The strange Nietzschean humanism of Baki and JoJo
First of all, neither am I a philosopher nor have I read Nietzsche. The philosophical aspects that I am discussing are how a layman would interpret them. In this post I am going to discuss anime from the Baki Hanma and JoJo's Bizarre Adventures universes with a nod to Andromeda's race of genetically modified humans called Nietzscheans and also other media portrayals of similar concepts.
Watching episodes from Baki or JoJo anime I got a weird feeling. Both series, while having completely different plots, focus on humans with superior abilities fighting each other. Nothing new here: both American and Japanese cultures are inundated with this cliché. Yet these shows are strangely humanistic in nature. The characters have impossible strong muscles, dress in their own special way and are proudly dedicated to particular philosophies that define their path in life. Compared to other people, they are intimidating, entirely dominating, and they are so strong that they defy the laws of medicine and even physics. They use their power in tactical and strategic ways, they hone their skills, they outthink their adversaries and use whatever the environment gives them in order to win. And this in order to gain power only over themselves.
In so many ways, they reminded me of the Nietzscheans, from Gene Roddenberry's TV series Andromeda (before the show went to shit, so first season only). They also reveled in their physical, mental and knowledge prowess. Violence, to them, was justified as a way to eliminate weakness. The characters in the two anime shows are the same: they risk their health, their lives, in order to try themselves to the limit. As a result, they cannot exist in human society. People can't abide such obvious difference, when these guys are stronger than guns, impossible to detain through cuffs, chains, walls or cages and at any time they can just destroy a normal human being with little to no effort. It is this part that actually got me thinking and writing the blog post.
Usually in media, people who care only about their own betterment to the point they eschew social norms are portrayed as villains. Human values are represented as communal values: caring about others, respecting their way to live, abiding social constraints and obeying laws, forming bonds and families, then dedicating effort to maintain and preserve them. The hero will defend, not attack, will arrest, not destroy, will consider, not dismiss, will protect, not invade. In fact, a hero is a social construct and can only exist as society's protector.
In regular situations, the ones that are considered normal in society, heroes are not needed. Performance is not needed. There are some boundaries in which one is allowed to strive for better output, but only as cogs in a social mechanism that needs them to perform within expected ranges. Only when things go awry, from the breaking of a component (be it a tool, a flow or a person) to some huge disaster, some people "step up" and take over the load. Those are heroes. And here is the dilemma, because someone who has not made the effort of being better than expected of them will not be able to step up, while someone who does make the effort is inevitably vilified during "peace times".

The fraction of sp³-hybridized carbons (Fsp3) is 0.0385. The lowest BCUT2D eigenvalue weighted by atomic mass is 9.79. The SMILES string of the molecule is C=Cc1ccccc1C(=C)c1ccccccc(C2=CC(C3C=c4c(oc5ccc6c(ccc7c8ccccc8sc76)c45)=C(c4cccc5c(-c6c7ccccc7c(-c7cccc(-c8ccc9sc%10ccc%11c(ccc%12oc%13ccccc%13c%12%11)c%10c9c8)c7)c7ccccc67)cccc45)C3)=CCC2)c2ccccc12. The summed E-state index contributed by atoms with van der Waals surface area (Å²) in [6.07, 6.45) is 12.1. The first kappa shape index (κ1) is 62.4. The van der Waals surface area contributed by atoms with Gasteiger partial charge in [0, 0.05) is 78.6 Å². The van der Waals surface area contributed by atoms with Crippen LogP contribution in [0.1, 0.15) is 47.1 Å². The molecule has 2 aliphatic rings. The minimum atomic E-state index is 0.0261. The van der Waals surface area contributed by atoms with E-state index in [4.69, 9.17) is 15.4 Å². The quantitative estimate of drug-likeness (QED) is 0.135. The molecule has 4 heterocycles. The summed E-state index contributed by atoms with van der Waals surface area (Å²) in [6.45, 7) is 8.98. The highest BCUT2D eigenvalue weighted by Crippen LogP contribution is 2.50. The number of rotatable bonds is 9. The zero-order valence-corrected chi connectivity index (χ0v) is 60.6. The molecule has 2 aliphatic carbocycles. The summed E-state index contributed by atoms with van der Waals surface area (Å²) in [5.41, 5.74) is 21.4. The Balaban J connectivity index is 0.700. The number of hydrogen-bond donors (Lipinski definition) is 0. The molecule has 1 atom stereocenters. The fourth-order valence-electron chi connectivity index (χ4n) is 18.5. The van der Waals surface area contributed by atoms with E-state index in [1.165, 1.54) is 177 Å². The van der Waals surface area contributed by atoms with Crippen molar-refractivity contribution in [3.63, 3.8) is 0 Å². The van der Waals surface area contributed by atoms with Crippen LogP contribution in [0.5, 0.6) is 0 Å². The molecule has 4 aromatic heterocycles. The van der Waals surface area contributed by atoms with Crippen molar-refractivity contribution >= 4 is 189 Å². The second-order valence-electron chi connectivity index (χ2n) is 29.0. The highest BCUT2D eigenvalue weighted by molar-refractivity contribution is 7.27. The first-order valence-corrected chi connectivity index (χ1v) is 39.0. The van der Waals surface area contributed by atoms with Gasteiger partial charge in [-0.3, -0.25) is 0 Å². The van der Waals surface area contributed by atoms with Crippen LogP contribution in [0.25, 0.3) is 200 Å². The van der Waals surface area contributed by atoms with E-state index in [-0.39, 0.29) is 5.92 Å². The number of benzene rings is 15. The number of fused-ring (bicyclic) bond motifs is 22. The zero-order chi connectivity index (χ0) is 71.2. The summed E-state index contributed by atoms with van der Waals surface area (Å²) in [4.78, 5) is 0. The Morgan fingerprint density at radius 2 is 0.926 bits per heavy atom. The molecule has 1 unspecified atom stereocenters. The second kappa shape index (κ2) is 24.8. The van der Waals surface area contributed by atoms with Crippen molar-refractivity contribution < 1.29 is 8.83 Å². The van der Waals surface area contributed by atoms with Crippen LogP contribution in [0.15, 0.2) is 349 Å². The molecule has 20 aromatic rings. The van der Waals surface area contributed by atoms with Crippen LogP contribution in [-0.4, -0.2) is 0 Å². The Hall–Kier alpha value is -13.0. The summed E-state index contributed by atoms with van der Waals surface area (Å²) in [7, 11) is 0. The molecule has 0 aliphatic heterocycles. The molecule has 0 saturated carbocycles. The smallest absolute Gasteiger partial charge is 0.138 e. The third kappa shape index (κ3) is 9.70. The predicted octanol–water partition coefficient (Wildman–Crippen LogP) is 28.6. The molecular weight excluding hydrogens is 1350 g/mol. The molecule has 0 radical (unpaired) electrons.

This reminds me of Rambo, in the first movie and not the ridiculous propaganda sequels. Here is a man who, through circumstances that needed to be tragic and out of his control so as to enhance his heroic status, reached a level above his peers, at least in one particular domain: fighting and killing. He was perfect as a soldier, but as he returns home he has difficulties integrating himself back into society. It takes only a small town sheriff bullying to bring the beast to surface. The old adage still stands: the best heroes are all dead.
Going back to the animes, I found myself in conflict. Here is the usual portrayal of society, a safe place for everybody to live in, defining what human life is and should be like, but functioning as a soulless mechanism. And here is the usual portrayal of the self absorbed villain, a monstruous being of immense power who threatens the existence of all, but functioning as a proud individual constantly bettering themselves. I feel like the latter option is more humanistic, therefore truly being human is in antithesis to human society.
Can there be a balance between the two? Could we actually imagine a benign Nietzschean-like society? One that would truly embrace diversity, specialization and performance while despising mediocrity and also not eating itself from within? I find it hard, if not impossible. Still, I can't but feel a sort of admiration for these larger than life characters and their dedication to a random thing than then defines them for ever.
What do you think?
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